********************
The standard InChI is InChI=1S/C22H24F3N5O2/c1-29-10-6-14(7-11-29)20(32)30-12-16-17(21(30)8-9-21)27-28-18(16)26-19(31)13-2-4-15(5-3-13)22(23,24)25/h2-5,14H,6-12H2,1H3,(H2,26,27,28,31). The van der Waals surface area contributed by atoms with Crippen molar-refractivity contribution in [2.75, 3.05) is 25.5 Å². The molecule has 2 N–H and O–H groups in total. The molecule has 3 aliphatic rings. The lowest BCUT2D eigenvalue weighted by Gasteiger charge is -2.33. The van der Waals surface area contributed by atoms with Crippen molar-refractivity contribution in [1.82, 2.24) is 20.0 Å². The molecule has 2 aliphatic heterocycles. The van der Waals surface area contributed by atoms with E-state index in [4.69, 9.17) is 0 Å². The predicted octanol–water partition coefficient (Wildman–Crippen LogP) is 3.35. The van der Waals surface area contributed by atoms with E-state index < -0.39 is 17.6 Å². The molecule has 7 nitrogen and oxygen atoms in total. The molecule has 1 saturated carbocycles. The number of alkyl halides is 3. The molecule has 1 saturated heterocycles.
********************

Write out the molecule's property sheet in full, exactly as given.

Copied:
The standard InChI is InChI=1S/C22H24F3N5O2/c1-29-10-6-14(7-11-29)20(32)30-12-16-17(21(30)8-9-21)27-28-18(16)26-19(31)13-2-4-15(5-3-13)22(23,24)25/h2-5,14H,6-12H2,1H3,(H2,26,27,28,31). The van der Waals surface area contributed by atoms with Crippen molar-refractivity contribution in [2.75, 3.05) is 25.5 Å². The molecule has 2 N–H and O–H groups in total. The molecule has 3 aliphatic rings. The lowest BCUT2D eigenvalue weighted by Gasteiger charge is -2.33. The van der Waals surface area contributed by atoms with Crippen molar-refractivity contribution in [1.82, 2.24) is 20.0 Å². The molecule has 2 aliphatic heterocycles. The van der Waals surface area contributed by atoms with E-state index in [4.69, 9.17) is 0 Å². The predicted octanol–water partition coefficient (Wildman–Crippen LogP) is 3.35. The van der Waals surface area contributed by atoms with E-state index < -0.39 is 17.6 Å². The molecule has 7 nitrogen and oxygen atoms in total. The molecule has 1 saturated carbocycles. The number of alkyl halides is 3. The molecule has 1 saturated heterocycles.